It’s difficult to pinpoint all of the reasons why The Family Stone is such a disenchanting flick. With an ensemble of talented performers and a promising set-up for a solid dramedy, it had the potential to be a brilliant, poignant Christmas movie. Alas, the resulting flick is a far cry from what it should have been. The Family Stone wanted to be a funny, touching and relevant exploration of familial dynamics, but aspiration is not the same thing as achievement. Perhaps the film’s biggest downfall is the tedious storytelling, or maybe it’s the leaden pacing or the way it shamelessly manipulates for emotions… Nay, the most glaring thing about The Family Stone is that the characters are so fundamentally unlikeable, even intolerable. A dark comedy exploring the tension between seriously flawed people is fine, but this venture falls short because it’s too contrived and too reliant on depthless caricatures to achieve its desired maturity.
Christmas is rapidly approaching, and businessman Everett Stone (Mulroney) intends to bring his girlfriend Meredith (Parker) back to his New England hometown to meet his family for the first time. The Stone family – including parents Sybil (Keaton) and Kelly (Nelson), and their children: the rebellious Amy (McAdams), openly deaf & gay Thad (Giordano), stoner Ben (Wilson), and the pregnant Susannah (Reaser) – take an immediate dislike to Meredith, believing her to be the wrong girl for Everett. As the festive season wears on, Meredith keeps falling deeper in over her head, continuously conflicting with the family. For support and reinforcement, Meredith decides to call in her sister Julie (Danes), further escalating the dramas of the household during what was intended to be a pleasant Christmas celebration.
The Family Stone immediately falters on account of the shallow, detestable characters. It’s hard to say who’s worse: the Stone family who are so callous towards Meredith, or Meredith herself, who seems to make an effort to justify their contempt. It appears that writer-director Thomas Bezucha specifically designed Meredith to ensure her every characteristic will clash with the family and elicit disdain from viewers, which is exactly why she never seems like a real human being. For instance, she has the innate ability to be offensive and not know it – we’re supposed to believe she’s accidentally racist, and that she accidentally insults homosexuals without realising how awful she’s being. It’s cheap, unbelievable characterisation. And when Meredith starts to loosen up a bit, the moment doesn’t come naturally: it feels forced by the demands of the script to bring about a new plot point. Then there are the Stones, who are stubborn and arrogant. Who the hell are viewers supposed to root for or latch onto in such a situation? Well, nobody, unfortunately.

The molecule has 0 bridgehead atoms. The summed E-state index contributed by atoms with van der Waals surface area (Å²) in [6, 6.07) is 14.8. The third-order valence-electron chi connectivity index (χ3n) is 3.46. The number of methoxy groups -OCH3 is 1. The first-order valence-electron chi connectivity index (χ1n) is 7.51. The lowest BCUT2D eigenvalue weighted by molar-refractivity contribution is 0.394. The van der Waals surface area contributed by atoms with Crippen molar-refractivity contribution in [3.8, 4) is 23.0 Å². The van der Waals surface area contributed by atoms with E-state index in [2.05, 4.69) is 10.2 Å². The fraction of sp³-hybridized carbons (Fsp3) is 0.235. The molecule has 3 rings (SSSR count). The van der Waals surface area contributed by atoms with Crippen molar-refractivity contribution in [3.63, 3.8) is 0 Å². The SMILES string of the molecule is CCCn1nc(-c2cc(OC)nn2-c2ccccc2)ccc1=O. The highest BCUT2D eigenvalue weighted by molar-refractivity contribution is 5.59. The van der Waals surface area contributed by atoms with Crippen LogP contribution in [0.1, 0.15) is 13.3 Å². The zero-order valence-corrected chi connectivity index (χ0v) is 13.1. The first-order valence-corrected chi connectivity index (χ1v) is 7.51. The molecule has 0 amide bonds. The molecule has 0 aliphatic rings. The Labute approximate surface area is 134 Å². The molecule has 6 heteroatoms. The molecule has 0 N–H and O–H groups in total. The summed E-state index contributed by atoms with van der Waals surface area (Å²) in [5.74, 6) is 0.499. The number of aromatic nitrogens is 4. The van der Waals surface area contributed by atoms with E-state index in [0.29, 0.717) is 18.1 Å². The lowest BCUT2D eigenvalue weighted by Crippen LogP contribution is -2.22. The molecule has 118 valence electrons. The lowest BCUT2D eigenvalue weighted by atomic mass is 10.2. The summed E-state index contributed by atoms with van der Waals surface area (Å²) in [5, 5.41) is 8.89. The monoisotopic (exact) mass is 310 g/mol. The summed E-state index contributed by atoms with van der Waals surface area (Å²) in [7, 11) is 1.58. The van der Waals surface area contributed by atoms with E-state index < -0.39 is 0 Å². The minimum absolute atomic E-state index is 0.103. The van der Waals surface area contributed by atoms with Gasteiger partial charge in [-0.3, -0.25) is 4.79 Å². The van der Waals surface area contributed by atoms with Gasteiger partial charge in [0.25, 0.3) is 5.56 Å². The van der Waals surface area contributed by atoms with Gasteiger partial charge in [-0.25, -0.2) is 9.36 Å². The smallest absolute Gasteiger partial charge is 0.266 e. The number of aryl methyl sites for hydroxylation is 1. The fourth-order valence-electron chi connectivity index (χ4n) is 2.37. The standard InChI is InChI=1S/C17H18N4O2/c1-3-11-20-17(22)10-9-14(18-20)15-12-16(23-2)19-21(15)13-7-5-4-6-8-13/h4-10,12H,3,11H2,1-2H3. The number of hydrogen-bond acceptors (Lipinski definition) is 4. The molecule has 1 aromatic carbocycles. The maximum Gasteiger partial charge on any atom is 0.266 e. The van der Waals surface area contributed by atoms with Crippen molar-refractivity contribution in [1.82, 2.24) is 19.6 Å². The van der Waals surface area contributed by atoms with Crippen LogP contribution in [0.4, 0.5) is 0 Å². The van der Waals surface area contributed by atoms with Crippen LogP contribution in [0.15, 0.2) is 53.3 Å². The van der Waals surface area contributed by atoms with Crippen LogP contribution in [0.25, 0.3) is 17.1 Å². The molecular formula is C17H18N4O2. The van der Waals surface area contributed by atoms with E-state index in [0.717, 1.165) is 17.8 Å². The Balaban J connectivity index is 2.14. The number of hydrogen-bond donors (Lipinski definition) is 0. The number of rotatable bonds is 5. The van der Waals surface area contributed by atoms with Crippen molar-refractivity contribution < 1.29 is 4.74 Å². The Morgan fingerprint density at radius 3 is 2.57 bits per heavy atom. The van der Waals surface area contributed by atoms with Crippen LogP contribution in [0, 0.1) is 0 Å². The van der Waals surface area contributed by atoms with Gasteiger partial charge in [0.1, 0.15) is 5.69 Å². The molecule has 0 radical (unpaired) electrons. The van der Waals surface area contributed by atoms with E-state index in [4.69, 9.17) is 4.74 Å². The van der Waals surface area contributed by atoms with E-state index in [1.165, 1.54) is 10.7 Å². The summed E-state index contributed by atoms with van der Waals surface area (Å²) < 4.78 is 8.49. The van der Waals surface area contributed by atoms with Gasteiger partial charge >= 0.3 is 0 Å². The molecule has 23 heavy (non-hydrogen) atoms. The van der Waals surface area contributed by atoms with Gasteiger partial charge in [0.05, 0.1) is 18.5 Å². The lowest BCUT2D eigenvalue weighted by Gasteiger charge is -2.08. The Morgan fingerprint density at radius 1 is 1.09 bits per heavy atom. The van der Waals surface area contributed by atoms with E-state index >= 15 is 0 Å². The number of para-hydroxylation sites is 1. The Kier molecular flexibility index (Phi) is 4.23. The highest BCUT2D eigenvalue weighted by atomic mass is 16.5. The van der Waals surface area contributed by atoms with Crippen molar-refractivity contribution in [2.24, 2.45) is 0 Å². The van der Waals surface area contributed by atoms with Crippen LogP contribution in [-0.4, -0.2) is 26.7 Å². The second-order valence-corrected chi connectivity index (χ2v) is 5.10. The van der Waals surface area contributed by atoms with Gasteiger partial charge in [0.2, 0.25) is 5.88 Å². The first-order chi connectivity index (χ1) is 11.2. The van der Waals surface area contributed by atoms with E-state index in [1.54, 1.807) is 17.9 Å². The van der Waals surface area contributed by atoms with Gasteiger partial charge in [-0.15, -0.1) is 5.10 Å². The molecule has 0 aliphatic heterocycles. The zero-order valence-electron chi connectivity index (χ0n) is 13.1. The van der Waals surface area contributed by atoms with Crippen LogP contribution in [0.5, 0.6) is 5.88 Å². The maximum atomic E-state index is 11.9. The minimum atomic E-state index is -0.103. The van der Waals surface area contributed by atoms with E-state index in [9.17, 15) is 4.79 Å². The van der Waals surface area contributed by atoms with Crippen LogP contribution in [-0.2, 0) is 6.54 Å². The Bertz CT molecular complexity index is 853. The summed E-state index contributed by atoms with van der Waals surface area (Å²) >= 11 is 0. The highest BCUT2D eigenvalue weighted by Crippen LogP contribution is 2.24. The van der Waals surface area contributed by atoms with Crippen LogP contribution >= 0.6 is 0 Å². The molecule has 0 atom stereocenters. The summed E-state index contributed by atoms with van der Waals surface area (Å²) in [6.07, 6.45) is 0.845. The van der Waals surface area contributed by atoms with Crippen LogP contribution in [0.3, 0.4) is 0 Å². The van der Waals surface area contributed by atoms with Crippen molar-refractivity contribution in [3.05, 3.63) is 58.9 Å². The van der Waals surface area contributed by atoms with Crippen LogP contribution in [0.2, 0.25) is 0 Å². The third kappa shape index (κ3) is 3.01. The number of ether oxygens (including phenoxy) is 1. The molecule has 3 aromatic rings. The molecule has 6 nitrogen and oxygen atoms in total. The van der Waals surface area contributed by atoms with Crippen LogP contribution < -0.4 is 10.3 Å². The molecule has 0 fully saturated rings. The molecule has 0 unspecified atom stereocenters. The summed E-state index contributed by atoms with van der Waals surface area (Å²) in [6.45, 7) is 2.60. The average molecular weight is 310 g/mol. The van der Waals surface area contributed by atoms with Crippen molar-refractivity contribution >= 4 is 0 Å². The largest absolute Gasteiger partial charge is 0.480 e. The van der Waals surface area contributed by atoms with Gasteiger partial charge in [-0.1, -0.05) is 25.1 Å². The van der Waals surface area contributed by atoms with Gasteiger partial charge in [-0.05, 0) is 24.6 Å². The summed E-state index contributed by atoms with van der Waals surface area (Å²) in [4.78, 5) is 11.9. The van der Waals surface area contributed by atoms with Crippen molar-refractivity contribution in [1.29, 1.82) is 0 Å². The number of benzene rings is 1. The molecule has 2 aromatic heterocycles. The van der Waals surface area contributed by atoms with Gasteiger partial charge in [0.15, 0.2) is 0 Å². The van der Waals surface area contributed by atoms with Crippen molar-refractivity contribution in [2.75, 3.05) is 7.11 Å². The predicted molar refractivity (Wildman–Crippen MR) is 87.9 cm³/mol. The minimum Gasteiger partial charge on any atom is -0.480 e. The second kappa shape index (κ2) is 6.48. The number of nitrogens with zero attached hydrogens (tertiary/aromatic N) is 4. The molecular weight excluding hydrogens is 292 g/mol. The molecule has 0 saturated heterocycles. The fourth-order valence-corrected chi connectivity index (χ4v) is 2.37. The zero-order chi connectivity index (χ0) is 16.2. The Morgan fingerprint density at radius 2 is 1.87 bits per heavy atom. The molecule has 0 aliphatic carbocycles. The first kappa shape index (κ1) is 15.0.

Throughout The Family Stone‘s first two acts, most every scene appears to have been awkwardly formulated to create contrived conflict. Sure, this type of stuff could have worked, but it’s entirely ineffective without a sense of humanity. The characters never achieve any semblance of depth; they’re all empty ciphers saddled with a stereotype as if Bezucha was working from a laundry list of characters to include. Take, for instance, Thad, who’s easily the most likeable of the bunch, but who seems to have been born out of the writer-director’s self-congratulatory attitude. After all, Thad is deaf and homosexual, and his life partner is an African American man. The two do not ring as authentic people; it feels as if they were included just so the director could just pat himself on the back. Making matters worse is how contrived most of the proceedings are. Most notably, the Stones instantly spit poison at Meredith but seem to immediately love Meredith’s younger sister Julie. Before they even get to know Julie, the family seem fine with the notion of her getting involved with family members. Add to this mixture a major character suffering from a terminal illness for more tear-wringing, and The Family Stone feels far too calculated for its own good.
The ensemble cast is a mixed bag. Craig T. Nelson did a great job as the family’s soft-spoken patriarch, while Luke Wilson, Rachel McAdams and Tyrone Giordano are all strong, but everyone else fails to make much of an impact (even Claire Danes is forgettable). To their credit, it looks like the predominantly talented cast gave it their best, but they’re ultimately hamstrung by such a laboured screenplay.
Exacerbating the issue of the unlikeable characters is that writer-director Thomas Bezucha has a poor grasp on pacing and storytelling. The Family Stone doesn’t ever come alive and engage with lively writing or a sense of genuine momentum; it just sits there on the screen, unfolding in a drab, routine manner. It has a handful of nice moments throughout, but as a whole the film fails to gel. The attempts at comedy often fall flat and the dramatic scenes simply aren’t very powerful, while the shifts between these two competing tones are often jarring. As the end credits began to roll on The Family Stone, this reviewer was left with a very sour feeling indeed.